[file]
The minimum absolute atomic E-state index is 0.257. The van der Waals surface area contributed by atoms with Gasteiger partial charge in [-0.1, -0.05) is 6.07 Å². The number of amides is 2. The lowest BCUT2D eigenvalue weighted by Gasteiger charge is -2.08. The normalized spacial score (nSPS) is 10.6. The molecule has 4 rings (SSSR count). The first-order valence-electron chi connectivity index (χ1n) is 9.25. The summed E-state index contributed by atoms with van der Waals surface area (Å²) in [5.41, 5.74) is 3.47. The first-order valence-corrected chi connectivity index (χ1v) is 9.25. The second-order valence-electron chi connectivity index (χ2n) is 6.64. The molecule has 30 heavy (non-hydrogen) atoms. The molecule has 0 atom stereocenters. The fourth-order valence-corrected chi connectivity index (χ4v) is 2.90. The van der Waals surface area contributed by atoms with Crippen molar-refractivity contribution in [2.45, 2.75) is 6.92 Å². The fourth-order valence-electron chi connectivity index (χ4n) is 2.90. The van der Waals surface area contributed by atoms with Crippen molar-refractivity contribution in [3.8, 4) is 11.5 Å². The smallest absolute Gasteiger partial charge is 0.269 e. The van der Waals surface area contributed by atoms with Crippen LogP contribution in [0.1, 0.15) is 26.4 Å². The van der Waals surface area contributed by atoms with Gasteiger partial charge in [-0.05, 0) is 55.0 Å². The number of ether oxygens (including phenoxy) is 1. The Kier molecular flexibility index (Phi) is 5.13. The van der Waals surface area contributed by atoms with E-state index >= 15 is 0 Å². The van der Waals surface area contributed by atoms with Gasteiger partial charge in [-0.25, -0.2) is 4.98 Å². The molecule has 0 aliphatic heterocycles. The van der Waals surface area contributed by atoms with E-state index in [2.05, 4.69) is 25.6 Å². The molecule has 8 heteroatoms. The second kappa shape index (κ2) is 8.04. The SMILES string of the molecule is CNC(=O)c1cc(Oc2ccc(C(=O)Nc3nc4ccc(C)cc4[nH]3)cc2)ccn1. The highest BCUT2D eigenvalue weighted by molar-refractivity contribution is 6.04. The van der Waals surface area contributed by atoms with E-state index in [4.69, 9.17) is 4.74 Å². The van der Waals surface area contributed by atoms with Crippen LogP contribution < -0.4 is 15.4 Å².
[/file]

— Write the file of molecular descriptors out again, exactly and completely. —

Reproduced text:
The minimum absolute atomic E-state index is 0.257. The van der Waals surface area contributed by atoms with Gasteiger partial charge in [-0.1, -0.05) is 6.07 Å². The number of amides is 2. The lowest BCUT2D eigenvalue weighted by Gasteiger charge is -2.08. The normalized spacial score (nSPS) is 10.6. The molecule has 4 rings (SSSR count). The first-order valence-electron chi connectivity index (χ1n) is 9.25. The summed E-state index contributed by atoms with van der Waals surface area (Å²) in [5.41, 5.74) is 3.47. The first-order valence-corrected chi connectivity index (χ1v) is 9.25. The second-order valence-electron chi connectivity index (χ2n) is 6.64. The molecule has 30 heavy (non-hydrogen) atoms. The molecule has 0 atom stereocenters. The fourth-order valence-corrected chi connectivity index (χ4v) is 2.90. The van der Waals surface area contributed by atoms with Crippen molar-refractivity contribution in [2.45, 2.75) is 6.92 Å². The fourth-order valence-electron chi connectivity index (χ4n) is 2.90. The van der Waals surface area contributed by atoms with Crippen molar-refractivity contribution in [3.8, 4) is 11.5 Å². The smallest absolute Gasteiger partial charge is 0.269 e. The van der Waals surface area contributed by atoms with Crippen LogP contribution in [0.1, 0.15) is 26.4 Å². The van der Waals surface area contributed by atoms with Gasteiger partial charge in [-0.05, 0) is 55.0 Å². The number of ether oxygens (including phenoxy) is 1. The Kier molecular flexibility index (Phi) is 5.13. The van der Waals surface area contributed by atoms with E-state index >= 15 is 0 Å². The van der Waals surface area contributed by atoms with Gasteiger partial charge in [-0.25, -0.2) is 4.98 Å². The molecule has 0 aliphatic heterocycles. The van der Waals surface area contributed by atoms with E-state index in [2.05, 4.69) is 25.6 Å². The molecule has 8 heteroatoms. The second kappa shape index (κ2) is 8.04. The SMILES string of the molecule is CNC(=O)c1cc(Oc2ccc(C(=O)Nc3nc4ccc(C)cc4[nH]3)cc2)ccn1. The highest BCUT2D eigenvalue weighted by molar-refractivity contribution is 6.04. The van der Waals surface area contributed by atoms with E-state index in [4.69, 9.17) is 4.74 Å². The van der Waals surface area contributed by atoms with Crippen LogP contribution < -0.4 is 15.4 Å².